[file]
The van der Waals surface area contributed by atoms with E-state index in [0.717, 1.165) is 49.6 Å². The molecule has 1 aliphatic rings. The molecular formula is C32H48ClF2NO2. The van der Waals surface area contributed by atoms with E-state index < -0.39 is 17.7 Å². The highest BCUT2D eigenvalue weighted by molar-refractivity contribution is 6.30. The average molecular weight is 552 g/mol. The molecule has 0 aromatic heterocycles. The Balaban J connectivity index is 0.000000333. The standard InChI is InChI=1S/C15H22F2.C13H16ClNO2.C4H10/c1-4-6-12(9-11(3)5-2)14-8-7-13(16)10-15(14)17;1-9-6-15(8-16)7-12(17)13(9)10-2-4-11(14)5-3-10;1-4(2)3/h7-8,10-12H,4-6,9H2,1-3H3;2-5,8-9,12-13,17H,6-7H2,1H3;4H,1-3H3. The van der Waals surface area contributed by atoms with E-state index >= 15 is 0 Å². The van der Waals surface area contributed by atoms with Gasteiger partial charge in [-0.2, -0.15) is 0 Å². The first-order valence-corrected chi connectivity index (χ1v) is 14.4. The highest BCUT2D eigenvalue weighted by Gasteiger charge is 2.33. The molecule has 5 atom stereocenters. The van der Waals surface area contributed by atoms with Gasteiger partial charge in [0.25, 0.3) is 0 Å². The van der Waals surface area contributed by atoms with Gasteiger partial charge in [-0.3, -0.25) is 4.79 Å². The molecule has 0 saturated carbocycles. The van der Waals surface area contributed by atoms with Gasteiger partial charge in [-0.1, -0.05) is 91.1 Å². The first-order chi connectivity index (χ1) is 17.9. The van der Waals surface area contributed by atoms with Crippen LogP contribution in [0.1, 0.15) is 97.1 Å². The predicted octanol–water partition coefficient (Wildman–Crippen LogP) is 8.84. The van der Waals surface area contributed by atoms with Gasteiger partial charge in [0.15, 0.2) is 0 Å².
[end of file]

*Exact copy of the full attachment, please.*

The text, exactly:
The van der Waals surface area contributed by atoms with E-state index in [0.717, 1.165) is 49.6 Å². The molecule has 1 aliphatic rings. The molecular formula is C32H48ClF2NO2. The van der Waals surface area contributed by atoms with E-state index < -0.39 is 17.7 Å². The highest BCUT2D eigenvalue weighted by molar-refractivity contribution is 6.30. The average molecular weight is 552 g/mol. The molecule has 0 aromatic heterocycles. The Balaban J connectivity index is 0.000000333. The standard InChI is InChI=1S/C15H22F2.C13H16ClNO2.C4H10/c1-4-6-12(9-11(3)5-2)14-8-7-13(16)10-15(14)17;1-9-6-15(8-16)7-12(17)13(9)10-2-4-11(14)5-3-10;1-4(2)3/h7-8,10-12H,4-6,9H2,1-3H3;2-5,8-9,12-13,17H,6-7H2,1H3;4H,1-3H3. The van der Waals surface area contributed by atoms with E-state index >= 15 is 0 Å². The van der Waals surface area contributed by atoms with Gasteiger partial charge in [-0.2, -0.15) is 0 Å². The first-order valence-corrected chi connectivity index (χ1v) is 14.4. The highest BCUT2D eigenvalue weighted by Gasteiger charge is 2.33. The molecule has 5 atom stereocenters. The van der Waals surface area contributed by atoms with Gasteiger partial charge in [0.25, 0.3) is 0 Å². The van der Waals surface area contributed by atoms with Gasteiger partial charge in [-0.3, -0.25) is 4.79 Å². The molecule has 0 saturated carbocycles. The van der Waals surface area contributed by atoms with Gasteiger partial charge in [-0.1, -0.05) is 91.1 Å². The first-order chi connectivity index (χ1) is 17.9. The van der Waals surface area contributed by atoms with Crippen LogP contribution in [0.1, 0.15) is 97.1 Å². The predicted octanol–water partition coefficient (Wildman–Crippen LogP) is 8.84. The van der Waals surface area contributed by atoms with Gasteiger partial charge in [0.15, 0.2) is 0 Å².